It is no secret that OPEC and Russian production levels have created a global supply glut causing prices of crude oil to deteriorate dramatically, as both nations aggressively compete for market share in Europe and abroad. A low price for crude oil of just 38.25 was reached in 2015 from the last high of 107.68 set in mid-2014. Crude trades at just 40.25, and despite the two short-lived seasonal bounces encountered this year as refiners retooled for summer gasoline and heating oil production, there has been no significant data as of yet to indicate a turnaround.
The less “fortunate” OPEC nations have encountered financial troubles with persistently low oil prices, which has made it difficult for them to cover costs and have allowed deficits to spiral out of control. There have been several calls from Algeria, Angola, Nigeria and Venezuela for Saudi Arabia to cut production levels. The aforementioned nations are likely to cause a stir at this OPEC meeting, as they are less resilient to perpetually low barrel prices and remain far more pressurized financially at the moment than Saudi Arabia, who can withstand longer periods of low oil prices in their pursuit for market share and overall dominance. Saudi Arabia’s oil minister Ali Al-Naimi pledged to “listen” to the concerns of other members before any decisions is rendered at the Dec 4th meeting.
As sanctions ease for Iran on the back of the Nuclear Deal, an additional 0.5 mb/d may come online from the nation’s oil producers as early as 2016. Iran’s Nuclear Report, and the results therein, serve as the initial steps on the road to any further easing of sanctions. It is likely that Iran will rally alongside Algeria, Angola, Nigeria and Venezuela to persuade Saudi Arabia to cut production and help regain some control within OPEC.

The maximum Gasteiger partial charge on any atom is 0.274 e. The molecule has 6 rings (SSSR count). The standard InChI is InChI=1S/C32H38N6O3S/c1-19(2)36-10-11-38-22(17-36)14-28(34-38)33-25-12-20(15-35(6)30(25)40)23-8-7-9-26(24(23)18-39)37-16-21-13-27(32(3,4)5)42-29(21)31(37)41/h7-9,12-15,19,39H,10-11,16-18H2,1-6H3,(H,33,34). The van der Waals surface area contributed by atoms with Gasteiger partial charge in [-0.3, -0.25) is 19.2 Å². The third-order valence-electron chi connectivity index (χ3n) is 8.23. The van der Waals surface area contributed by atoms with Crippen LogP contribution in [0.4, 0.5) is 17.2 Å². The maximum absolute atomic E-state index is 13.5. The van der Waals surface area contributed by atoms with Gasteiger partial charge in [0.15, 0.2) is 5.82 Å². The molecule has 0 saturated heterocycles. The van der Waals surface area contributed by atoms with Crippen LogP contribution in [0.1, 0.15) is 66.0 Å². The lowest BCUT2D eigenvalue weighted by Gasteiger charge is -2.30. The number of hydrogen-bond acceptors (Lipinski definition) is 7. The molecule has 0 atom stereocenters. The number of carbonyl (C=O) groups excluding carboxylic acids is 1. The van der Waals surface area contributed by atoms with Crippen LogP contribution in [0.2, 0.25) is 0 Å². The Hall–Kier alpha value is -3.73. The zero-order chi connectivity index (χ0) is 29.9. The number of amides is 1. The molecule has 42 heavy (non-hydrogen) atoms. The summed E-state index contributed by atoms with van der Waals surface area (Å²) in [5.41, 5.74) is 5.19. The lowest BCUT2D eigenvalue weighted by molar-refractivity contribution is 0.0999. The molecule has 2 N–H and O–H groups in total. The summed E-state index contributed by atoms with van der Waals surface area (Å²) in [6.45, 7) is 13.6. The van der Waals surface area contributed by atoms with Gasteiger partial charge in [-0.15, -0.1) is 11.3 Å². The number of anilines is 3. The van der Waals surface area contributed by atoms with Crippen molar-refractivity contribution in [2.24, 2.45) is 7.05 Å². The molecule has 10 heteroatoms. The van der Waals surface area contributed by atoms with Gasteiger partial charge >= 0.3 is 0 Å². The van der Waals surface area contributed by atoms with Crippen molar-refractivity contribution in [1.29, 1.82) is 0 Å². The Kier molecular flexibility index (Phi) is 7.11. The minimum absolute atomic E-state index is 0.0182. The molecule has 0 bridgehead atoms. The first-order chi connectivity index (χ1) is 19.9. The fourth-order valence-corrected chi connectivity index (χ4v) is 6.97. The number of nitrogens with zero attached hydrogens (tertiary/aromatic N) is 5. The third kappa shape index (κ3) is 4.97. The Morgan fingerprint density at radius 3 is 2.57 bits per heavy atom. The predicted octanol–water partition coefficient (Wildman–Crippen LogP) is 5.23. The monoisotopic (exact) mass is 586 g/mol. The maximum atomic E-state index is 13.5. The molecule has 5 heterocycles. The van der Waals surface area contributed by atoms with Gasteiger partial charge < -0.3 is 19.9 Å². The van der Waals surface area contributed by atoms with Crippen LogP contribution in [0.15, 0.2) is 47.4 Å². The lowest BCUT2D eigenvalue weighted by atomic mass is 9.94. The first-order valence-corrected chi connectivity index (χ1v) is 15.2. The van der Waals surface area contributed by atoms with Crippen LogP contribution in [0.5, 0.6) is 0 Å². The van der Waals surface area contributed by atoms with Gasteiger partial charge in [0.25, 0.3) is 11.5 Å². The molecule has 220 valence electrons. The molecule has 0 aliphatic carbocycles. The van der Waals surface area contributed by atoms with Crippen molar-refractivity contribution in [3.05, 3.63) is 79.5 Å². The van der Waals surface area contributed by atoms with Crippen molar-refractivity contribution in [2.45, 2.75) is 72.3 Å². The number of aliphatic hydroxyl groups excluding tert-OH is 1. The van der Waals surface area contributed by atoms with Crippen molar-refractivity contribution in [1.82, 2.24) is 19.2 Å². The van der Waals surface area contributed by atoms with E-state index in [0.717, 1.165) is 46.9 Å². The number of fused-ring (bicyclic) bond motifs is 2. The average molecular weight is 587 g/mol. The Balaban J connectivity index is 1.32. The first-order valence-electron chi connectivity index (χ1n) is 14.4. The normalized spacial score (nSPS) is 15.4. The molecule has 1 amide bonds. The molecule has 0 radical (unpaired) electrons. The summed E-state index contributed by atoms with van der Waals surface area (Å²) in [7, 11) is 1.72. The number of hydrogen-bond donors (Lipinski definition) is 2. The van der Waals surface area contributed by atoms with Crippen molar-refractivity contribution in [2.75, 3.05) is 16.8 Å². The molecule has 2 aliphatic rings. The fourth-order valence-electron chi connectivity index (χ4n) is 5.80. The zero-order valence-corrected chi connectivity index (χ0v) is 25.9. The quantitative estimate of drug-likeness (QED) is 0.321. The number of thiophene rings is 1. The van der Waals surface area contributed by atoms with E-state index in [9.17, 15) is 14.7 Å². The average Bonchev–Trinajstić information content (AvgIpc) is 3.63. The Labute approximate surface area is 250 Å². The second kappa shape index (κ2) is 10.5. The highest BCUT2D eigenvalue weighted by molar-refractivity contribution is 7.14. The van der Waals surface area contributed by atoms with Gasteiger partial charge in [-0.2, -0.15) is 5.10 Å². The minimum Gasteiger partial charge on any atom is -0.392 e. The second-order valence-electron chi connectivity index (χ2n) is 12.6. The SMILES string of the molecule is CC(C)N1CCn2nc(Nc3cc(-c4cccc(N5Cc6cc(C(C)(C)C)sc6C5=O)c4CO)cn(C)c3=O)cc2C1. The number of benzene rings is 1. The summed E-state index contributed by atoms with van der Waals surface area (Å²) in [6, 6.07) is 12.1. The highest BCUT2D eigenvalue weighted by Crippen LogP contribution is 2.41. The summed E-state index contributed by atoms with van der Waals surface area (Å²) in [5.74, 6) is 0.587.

Current, independent figures, suggest that OPEC has produced 32.1 mb/d figures for the month of November up from 31.4 mb/d in October, making this the 18th month consecutively wherein production has been exceeded its 30 mb/d target. Note that that expectations is formed ex-Indonesia, whose OPEC membership status is to be formalized at this meeting. Indonesia’s integration into the group is likely to add approximately 0.9 mb/d. Expectations for the new OPEC target including the 13th member, Indonesia, will be in the area of 31.0 mb/d. High-end estimates of 33.0 mb/d incl-Indonesia assume that the new target will be updated in-line with current OPEC ex-Indonesian production of 32.1 mb/d, rather than the 30.0 mb/d target which has been exceed for 18 consecutive months, added to the expected 0.9 mb/d Indonesian output figure.
As the meeting looms, crude prices have tumbled as oil bears drive price action on pre-meeting jitters, and traded below $40.00 today for the first time since the summer. It remains clear that market participants will be eagerly awaiting further information from OPEC, however it is unlikely that long term bargain hunters turn-up in the marketplace before OPEC decides in favor of a significant policy shift.
This may be a landmark OPEC meeting, though many factors such as, Indonesia’s likeliness to ramp-up production, Iran coming back online in tandem with the easing of sanctions, a lack of cooperation among OPEC members internally, and no clear commitment between Saudi Arabia and Russia to cooperate going forward, it becomes difficult to subscribe to the bull case for oil prices.
-David Felkai Uptick GMA.
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